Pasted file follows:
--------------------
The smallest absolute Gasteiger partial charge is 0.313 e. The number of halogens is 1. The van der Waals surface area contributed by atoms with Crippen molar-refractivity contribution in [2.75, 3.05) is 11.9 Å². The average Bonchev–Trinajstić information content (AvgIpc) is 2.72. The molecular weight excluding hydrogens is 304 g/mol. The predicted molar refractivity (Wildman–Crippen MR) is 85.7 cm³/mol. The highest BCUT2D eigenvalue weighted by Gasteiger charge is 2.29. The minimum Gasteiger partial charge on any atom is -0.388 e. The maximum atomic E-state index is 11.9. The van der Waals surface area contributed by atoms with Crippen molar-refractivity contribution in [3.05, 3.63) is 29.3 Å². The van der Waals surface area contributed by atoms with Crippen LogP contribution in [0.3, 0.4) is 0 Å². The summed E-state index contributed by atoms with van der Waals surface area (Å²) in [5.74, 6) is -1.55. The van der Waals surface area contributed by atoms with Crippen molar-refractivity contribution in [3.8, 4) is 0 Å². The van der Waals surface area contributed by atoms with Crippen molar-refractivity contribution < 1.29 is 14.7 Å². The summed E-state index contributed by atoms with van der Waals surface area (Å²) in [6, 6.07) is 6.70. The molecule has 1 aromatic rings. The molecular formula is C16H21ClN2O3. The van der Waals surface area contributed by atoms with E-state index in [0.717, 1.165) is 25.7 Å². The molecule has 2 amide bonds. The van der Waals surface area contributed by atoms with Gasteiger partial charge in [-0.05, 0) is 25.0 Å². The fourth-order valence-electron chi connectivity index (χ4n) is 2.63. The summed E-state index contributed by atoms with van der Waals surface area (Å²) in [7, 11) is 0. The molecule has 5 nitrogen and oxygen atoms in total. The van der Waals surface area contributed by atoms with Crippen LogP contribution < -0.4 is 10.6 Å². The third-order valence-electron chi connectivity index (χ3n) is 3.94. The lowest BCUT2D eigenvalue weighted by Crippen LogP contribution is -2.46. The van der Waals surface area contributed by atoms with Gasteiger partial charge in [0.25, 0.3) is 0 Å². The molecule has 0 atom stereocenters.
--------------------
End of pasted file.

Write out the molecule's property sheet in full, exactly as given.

The smallest absolute Gasteiger partial charge is 0.313 e. The number of halogens is 1. The van der Waals surface area contributed by atoms with Crippen molar-refractivity contribution in [2.75, 3.05) is 11.9 Å². The average Bonchev–Trinajstić information content (AvgIpc) is 2.72. The molecular weight excluding hydrogens is 304 g/mol. The predicted molar refractivity (Wildman–Crippen MR) is 85.7 cm³/mol. The highest BCUT2D eigenvalue weighted by Gasteiger charge is 2.29. The minimum Gasteiger partial charge on any atom is -0.388 e. The maximum atomic E-state index is 11.9. The van der Waals surface area contributed by atoms with Crippen molar-refractivity contribution in [3.05, 3.63) is 29.3 Å². The van der Waals surface area contributed by atoms with Crippen LogP contribution in [0.3, 0.4) is 0 Å². The summed E-state index contributed by atoms with van der Waals surface area (Å²) in [5.74, 6) is -1.55. The van der Waals surface area contributed by atoms with Crippen molar-refractivity contribution in [3.8, 4) is 0 Å². The van der Waals surface area contributed by atoms with Crippen molar-refractivity contribution < 1.29 is 14.7 Å². The summed E-state index contributed by atoms with van der Waals surface area (Å²) in [6, 6.07) is 6.70. The molecule has 1 aromatic rings. The molecular formula is C16H21ClN2O3. The van der Waals surface area contributed by atoms with E-state index in [0.717, 1.165) is 25.7 Å². The molecule has 2 amide bonds. The van der Waals surface area contributed by atoms with Gasteiger partial charge in [-0.05, 0) is 25.0 Å². The fourth-order valence-electron chi connectivity index (χ4n) is 2.63. The summed E-state index contributed by atoms with van der Waals surface area (Å²) in [7, 11) is 0. The molecule has 5 nitrogen and oxygen atoms in total. The van der Waals surface area contributed by atoms with Crippen LogP contribution < -0.4 is 10.6 Å². The third-order valence-electron chi connectivity index (χ3n) is 3.94. The lowest BCUT2D eigenvalue weighted by Crippen LogP contribution is -2.46. The van der Waals surface area contributed by atoms with Gasteiger partial charge in [0.25, 0.3) is 0 Å². The molecule has 0 atom stereocenters.